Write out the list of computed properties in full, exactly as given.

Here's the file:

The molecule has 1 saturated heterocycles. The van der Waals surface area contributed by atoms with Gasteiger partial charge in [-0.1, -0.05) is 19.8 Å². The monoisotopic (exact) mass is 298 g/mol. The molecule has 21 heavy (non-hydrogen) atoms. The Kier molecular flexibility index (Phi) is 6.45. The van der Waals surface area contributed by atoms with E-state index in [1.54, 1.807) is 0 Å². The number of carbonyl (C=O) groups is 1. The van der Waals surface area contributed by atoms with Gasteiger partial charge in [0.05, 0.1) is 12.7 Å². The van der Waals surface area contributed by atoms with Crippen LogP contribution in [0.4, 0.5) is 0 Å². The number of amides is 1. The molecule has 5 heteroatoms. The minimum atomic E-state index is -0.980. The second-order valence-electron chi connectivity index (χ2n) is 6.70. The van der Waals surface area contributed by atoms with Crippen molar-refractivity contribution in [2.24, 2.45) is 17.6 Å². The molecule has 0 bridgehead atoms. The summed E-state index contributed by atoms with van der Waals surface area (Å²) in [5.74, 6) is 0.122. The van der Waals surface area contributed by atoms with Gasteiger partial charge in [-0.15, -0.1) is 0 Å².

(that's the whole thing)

The molecule has 1 saturated heterocycles. The van der Waals surface area contributed by atoms with Gasteiger partial charge in [-0.1, -0.05) is 19.8 Å². The monoisotopic (exact) mass is 298 g/mol. The molecule has 21 heavy (non-hydrogen) atoms. The Kier molecular flexibility index (Phi) is 6.45. The van der Waals surface area contributed by atoms with E-state index in [1.54, 1.807) is 0 Å². The number of carbonyl (C=O) groups is 1. The van der Waals surface area contributed by atoms with Gasteiger partial charge in [0.05, 0.1) is 12.7 Å². The van der Waals surface area contributed by atoms with Crippen LogP contribution in [0.4, 0.5) is 0 Å². The number of amides is 1. The molecule has 5 heteroatoms. The minimum atomic E-state index is -0.980. The second-order valence-electron chi connectivity index (χ2n) is 6.70. The van der Waals surface area contributed by atoms with Crippen molar-refractivity contribution in [2.24, 2.45) is 17.6 Å². The molecule has 0 bridgehead atoms. The summed E-state index contributed by atoms with van der Waals surface area (Å²) in [5.74, 6) is 0.122. The van der Waals surface area contributed by atoms with Gasteiger partial charge in [-0.15, -0.1) is 0 Å².